The past few months have been riddled with acquisitions in the WordPress space. This past week we saw two huge ones with LearnDash becoming part of StellarWP (Liquid Web) and Sandhills Development selling all its plugins to Awesome Motive.
Both of these are huge acquisitions with the latter causing more concern than the rest. More on that later.
Right now, my question is this… Is there a future for smaller WordPress businesses?
The Fragmented WordPress
WordPress as a platform has always been fragmented.
As a new user, you need to find a hosting provider, pick a domain name, buy both of those, then figure out what this thing called WordPress is and how it works. Once you’ve done that, you need to search for and buy a theme, but that doesn’t do everything you need, so then you need to search for and buy plugins.
But what if they don’t all work together?
How do I know who’s a trustworthy developer/seller that I should buy from?
How has a “simple website” turned into days and weeks of research before I even get anything up?
That’s pretty much been the real-world situation for new users who aren’t developers. For developers, on the other hand, it’s been a constant battle to find the best plugins that are in it for the long run, extensible, and so on.
They would build a site for a client and then a plugin update takes it down. Now they have to reach out to a plugin developer to find out it’s likely a conflict, so they have to contact yet another developer.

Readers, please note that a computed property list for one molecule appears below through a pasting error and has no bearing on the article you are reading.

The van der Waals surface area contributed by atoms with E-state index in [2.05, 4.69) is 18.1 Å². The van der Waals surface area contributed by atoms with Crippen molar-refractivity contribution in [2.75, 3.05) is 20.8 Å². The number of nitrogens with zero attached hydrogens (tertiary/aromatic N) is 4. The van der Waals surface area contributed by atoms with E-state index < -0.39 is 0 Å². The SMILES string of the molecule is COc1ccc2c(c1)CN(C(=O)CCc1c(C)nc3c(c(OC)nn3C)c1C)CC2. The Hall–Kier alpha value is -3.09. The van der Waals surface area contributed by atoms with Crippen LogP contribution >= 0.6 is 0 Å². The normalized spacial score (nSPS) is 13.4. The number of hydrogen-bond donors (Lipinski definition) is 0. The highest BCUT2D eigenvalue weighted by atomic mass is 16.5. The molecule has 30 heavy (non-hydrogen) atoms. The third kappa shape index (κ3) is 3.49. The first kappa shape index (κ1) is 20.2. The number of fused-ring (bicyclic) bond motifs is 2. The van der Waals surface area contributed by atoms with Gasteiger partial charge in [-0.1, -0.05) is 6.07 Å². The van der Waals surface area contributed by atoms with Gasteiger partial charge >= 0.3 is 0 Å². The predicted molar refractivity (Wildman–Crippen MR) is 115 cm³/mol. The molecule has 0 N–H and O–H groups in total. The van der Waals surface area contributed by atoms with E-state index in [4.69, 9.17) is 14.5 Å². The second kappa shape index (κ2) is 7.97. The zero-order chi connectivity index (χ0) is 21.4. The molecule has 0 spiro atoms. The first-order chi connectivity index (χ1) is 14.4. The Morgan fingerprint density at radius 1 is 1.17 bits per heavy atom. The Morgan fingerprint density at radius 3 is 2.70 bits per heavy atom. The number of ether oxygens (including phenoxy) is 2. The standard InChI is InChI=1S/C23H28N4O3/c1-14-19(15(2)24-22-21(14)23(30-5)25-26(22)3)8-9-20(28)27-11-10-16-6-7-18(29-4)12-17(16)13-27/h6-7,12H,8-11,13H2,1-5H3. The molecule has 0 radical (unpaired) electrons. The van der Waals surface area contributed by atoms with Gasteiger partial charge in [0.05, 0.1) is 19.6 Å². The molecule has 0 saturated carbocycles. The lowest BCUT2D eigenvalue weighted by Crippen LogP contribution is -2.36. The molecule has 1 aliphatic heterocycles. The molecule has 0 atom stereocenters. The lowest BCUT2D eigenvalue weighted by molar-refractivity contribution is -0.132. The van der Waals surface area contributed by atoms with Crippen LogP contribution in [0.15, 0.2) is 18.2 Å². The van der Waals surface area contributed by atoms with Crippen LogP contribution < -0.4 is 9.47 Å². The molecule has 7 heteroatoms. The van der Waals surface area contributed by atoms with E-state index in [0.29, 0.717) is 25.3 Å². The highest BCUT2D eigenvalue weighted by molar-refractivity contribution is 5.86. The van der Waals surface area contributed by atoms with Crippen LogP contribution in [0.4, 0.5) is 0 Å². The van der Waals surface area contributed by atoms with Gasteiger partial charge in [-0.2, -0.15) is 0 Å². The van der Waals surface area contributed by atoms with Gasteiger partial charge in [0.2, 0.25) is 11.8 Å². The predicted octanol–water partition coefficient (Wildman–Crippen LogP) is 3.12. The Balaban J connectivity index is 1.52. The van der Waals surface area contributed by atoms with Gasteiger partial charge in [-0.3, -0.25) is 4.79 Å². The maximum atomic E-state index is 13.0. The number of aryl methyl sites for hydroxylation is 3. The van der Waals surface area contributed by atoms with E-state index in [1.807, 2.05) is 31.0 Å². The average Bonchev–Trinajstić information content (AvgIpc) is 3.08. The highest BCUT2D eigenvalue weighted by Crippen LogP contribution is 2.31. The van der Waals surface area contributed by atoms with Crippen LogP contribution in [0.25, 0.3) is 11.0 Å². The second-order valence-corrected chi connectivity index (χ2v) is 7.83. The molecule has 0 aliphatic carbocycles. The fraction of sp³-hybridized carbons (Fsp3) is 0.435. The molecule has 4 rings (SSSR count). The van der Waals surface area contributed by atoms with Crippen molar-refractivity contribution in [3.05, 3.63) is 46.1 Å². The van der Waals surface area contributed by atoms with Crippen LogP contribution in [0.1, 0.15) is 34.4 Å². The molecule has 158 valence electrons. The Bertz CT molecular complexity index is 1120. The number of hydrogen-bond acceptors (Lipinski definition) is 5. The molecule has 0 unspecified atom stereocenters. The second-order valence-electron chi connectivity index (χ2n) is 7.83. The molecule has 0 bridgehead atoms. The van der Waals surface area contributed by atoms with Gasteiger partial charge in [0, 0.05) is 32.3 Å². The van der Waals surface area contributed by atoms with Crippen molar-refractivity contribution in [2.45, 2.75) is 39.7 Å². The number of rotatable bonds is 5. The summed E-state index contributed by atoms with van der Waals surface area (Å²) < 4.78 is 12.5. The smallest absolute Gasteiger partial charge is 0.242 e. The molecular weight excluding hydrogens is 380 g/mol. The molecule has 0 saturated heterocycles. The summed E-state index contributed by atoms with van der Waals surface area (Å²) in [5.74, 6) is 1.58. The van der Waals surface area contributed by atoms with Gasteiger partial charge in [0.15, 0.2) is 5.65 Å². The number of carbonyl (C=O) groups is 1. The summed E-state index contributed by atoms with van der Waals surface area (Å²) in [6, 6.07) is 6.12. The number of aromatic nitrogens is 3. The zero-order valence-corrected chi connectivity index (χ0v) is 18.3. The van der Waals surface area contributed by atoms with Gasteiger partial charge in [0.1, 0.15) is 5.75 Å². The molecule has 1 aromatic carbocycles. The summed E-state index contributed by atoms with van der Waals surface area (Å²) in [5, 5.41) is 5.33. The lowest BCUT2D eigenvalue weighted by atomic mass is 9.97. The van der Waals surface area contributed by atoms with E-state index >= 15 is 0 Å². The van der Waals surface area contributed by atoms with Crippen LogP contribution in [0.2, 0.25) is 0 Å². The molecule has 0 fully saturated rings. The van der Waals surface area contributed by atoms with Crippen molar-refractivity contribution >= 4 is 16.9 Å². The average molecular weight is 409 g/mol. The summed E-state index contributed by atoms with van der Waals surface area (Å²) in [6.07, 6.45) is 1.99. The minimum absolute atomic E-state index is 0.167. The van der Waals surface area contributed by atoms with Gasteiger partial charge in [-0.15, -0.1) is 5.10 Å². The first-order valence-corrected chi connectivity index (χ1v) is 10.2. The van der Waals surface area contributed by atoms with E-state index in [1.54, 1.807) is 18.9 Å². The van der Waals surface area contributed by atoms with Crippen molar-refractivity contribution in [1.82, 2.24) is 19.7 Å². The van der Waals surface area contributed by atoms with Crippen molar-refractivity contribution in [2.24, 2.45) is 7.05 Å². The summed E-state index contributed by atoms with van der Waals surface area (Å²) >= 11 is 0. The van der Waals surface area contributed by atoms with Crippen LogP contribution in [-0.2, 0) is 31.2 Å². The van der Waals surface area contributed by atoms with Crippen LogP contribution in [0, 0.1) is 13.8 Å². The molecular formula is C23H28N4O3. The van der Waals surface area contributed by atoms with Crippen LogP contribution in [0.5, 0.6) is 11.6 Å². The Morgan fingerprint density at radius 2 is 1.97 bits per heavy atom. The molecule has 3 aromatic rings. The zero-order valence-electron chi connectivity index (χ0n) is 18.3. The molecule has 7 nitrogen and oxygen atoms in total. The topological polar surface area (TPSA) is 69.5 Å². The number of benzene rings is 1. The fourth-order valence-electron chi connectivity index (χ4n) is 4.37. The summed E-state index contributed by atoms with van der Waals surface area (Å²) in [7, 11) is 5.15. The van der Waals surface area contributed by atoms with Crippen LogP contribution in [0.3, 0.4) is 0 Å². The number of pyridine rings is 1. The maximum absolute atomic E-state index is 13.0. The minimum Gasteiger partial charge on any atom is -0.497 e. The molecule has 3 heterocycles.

It might work right now, but it’s fragmented, to say the least.
The Structured WordPress
This is what hosting companies (GoDaddy, Liquid Web, Automattic through WordPress.com) and the likes of Elementor Cloud seem to be after. An end-to-end hosted solution that doesn’t necessarily rely on “WordPress” in terms of marketing but uses it under the hood to power their custom all-in-one solution.
It makes sense for the user – they just need to pick a solution and the experience of building their website becomes a smooth, singular process with minimal interference from anywhere else. Each solution will offer the extensibility of WordPress and all the benefits that come with that but solve the problem of needing all the constituent parts.
It sounds utopian, but it’s already in existence in different forms. The solutions I mentioned earlier are a work in progress that look like they could become incredibly powerful and successful in the coming years.
The Future of WordPress
As a Platform